Bloomberg writers Breanna T Bradham, Kim Chipman, and Fabiana Batista reported on Tuesday that, "Corn futures surged above $7 a bushel for the first time in more than eight years as lack of rainfall in Brazil added to supply concerns."
On Thursday, the Federal Reserve Bank of Chicago released a report providing an outlook on farmland values and agricultural credit conditions for the second quarter of 2019. Recall that other Federal Reserve Districts released similar reports last week. A summary of Federal Reserve District agricultural land value and credit reports from the first quarter of 2019 can be found here. Meanwhile, recent updates from USDA’s National Agricultural Statistics Service and Purdue University have also provided additional perspective on farmland values.
Federal Reserve Bank of Chicago
David Oppedahl, a Senior Business Economist at the Chicago Fed, explained in The AgLetter that, “Farmland values for the Seventh Federal Reserve District were down 1 percent in the second quarter of 2019 from a year earlier.
“However, values for ‘good‘ agricultural land in the District were unchanged from the first quarter to the second quarter of 2019, according to a survey of 157 bankers.
Excessive precipitation in the spring led to historic flooding and widespread planting delays across most of the Midwest. Reporting bankers indicated that 69 percent of their borrowers were at least modestly affected by extreme weather events in the first half of 2019.
The AgLetter noted that, “In the second quarter of 2019, agricultural credit conditions for the District were weaker compared with a year ago once again. Repayment rates for non-real-estate farm loans were lower in the second quarter of 2019 than a year earlier. The portion of the District’s agricultural loan portfolio reported as having ‘major’ or ‘severe’ repayment problems (6.2 percent) had not been higher in the second quarter of a year since 1999.”
The Chicago Fed indicated that, “Overall, District farmland values were the same in the second quarter of 2019 as in the first quarter. Yet, there was a year-over-year decrease of 1 percent in District agricultural land values (the first such decline since the third quarter of 2017). Iowa and Michigan had year-over-year dips in their farmland values, but Illinois, Indiana, and Wisconsin farmland values held steady (see map and table below, but note that too few Michigan bankers responded to report a numerical change in farmland values).”
Thursday’s update explained that, “Muted expectations for farm income continued to be a factor in sliding real farmland values. A significant portion of Midwest farm income depends on the production of two primary crops: corn and soybeans. Because of unusual wetness, many farmers had to delay planting corn and soybeans this year, and a much higher share of fields than normal were not even planted in 2019. According to responding bankers, 45 percent of their agricultural borrowers were modestly affected by bad weather conditions in the first half of the year and another 24 percent were significantly affected.”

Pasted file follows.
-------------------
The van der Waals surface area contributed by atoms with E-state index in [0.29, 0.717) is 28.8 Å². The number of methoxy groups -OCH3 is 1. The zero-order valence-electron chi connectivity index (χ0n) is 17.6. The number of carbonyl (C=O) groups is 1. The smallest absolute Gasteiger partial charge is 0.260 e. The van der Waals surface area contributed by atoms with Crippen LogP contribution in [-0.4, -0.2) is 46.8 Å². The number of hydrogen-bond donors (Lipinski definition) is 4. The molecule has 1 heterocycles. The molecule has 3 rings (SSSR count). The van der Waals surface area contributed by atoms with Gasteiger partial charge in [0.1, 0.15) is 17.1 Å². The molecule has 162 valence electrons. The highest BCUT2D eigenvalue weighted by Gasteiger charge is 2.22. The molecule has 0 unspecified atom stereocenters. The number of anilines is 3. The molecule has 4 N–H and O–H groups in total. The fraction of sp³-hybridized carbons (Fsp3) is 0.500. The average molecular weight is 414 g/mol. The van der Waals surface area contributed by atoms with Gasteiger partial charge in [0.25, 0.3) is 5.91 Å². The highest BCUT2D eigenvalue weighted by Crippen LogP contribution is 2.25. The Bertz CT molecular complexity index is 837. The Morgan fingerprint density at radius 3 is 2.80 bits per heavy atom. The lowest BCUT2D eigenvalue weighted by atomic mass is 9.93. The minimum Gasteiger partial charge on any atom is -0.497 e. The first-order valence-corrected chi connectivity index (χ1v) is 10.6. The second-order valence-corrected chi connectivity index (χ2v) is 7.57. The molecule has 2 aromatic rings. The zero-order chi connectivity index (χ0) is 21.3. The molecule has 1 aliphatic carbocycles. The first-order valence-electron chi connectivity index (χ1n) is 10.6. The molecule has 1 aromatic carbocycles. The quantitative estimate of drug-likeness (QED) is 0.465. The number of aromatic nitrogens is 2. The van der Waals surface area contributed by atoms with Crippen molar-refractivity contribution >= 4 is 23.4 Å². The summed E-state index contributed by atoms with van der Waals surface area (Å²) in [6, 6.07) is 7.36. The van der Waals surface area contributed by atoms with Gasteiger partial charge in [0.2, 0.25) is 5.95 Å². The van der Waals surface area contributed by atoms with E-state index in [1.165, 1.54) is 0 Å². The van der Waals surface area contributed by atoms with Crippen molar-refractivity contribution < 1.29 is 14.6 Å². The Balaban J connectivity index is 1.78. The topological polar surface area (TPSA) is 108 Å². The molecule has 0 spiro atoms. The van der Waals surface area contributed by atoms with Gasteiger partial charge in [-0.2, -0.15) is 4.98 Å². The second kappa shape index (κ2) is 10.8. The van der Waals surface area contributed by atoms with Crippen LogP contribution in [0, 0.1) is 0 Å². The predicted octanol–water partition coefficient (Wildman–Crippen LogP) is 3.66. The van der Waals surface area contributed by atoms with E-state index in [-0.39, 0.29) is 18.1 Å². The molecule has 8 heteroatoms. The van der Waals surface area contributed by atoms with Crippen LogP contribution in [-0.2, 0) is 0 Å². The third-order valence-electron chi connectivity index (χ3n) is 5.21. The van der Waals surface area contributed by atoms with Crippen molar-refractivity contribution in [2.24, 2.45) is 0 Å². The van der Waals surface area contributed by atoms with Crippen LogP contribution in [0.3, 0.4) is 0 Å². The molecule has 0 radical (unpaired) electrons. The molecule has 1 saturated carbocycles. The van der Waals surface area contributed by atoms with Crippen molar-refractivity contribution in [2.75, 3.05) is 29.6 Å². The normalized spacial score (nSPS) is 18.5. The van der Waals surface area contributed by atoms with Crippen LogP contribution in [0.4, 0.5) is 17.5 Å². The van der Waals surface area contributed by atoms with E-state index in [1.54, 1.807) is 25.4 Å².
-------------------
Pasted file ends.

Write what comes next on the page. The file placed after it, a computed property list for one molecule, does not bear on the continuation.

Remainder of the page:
UPDATE: "In the long term, some of these #agricultural markets will not come back." David Oppedahl discusses #tariffs, weather and deteriorating #credit conditions for the the Midwest agriculture industry in a new AgLetter. https://t.co/oSET3uriF0 pic.twitter.com/40YtnUSy9X— ChicagoFed (@ChicagoFed) August 15, 2019
The report added that, “With lower yields expected across the Midwest, corn and soybean prices should adjust upward. Indeed, corn and soybean prices climbed 9.6 percent and 3.6 percent, respectively, in June from May.
However, tariffs on agricultural exports are limiting how much these crop prices can increase. It seems unlikely that these prices will rise enough to compensate for lost output, so the profitability of many corn and soybean farms will almost surely fall from their 2018 levels—possibly by a lot for some.
Looking ahead, the Chicago Fed stated that, “Even with crop output expected to fall, most survey respondents anticipated District farmland values would be stable in the short term, as 83 percent of responding bankers projected no change in farmland values for the third quarter of 2019.”
USDA- NASS, Land Values 2019 Summary
More broadly, USDA’s National Agricultural Statistics Service (NASS) released its annually Land Values summary last week, which stated that, “The United States farm real estate value, a measurement of the value of all land and buildings on farms, averaged $3,160 per acre for 2019, up $60 per acre (1.9 percent) from 2018. The United States cropland value averaged $4,100 per acre, an increase of $50 per acre (1.2 percent) from the previous year.”
Over the last five years a handful of states have seen #agricultural and #farmland values decline, @IowaFarmBureau -14%, @NEFarmBureau -8%, @KSFarmBureau -5%, @ILFarmBureau -3%, @INFarmBureau -4%, @ndfb -3% & @NVFarmBureau -4% @FarmBureau pic.twitter.com/T1NId3upN7— John Newton (@New10_AgEcon) August 7, 2019
Purdue University- A Closer Look at Indiana Farmland Values
With respect to Indiana farmland values, the Purdue Agricultural Economics Report this month pointed out that, “Statewide the 2019 Purdue Farmland Value Survey indicates farmland values moved lower.
“June year-to-year farmland value comparisons indicate top quality farmland declined 5.3%, average quality farmland declined 0.9%, and the poor quality farmland decline was so small it resulted in a 0.0% change.”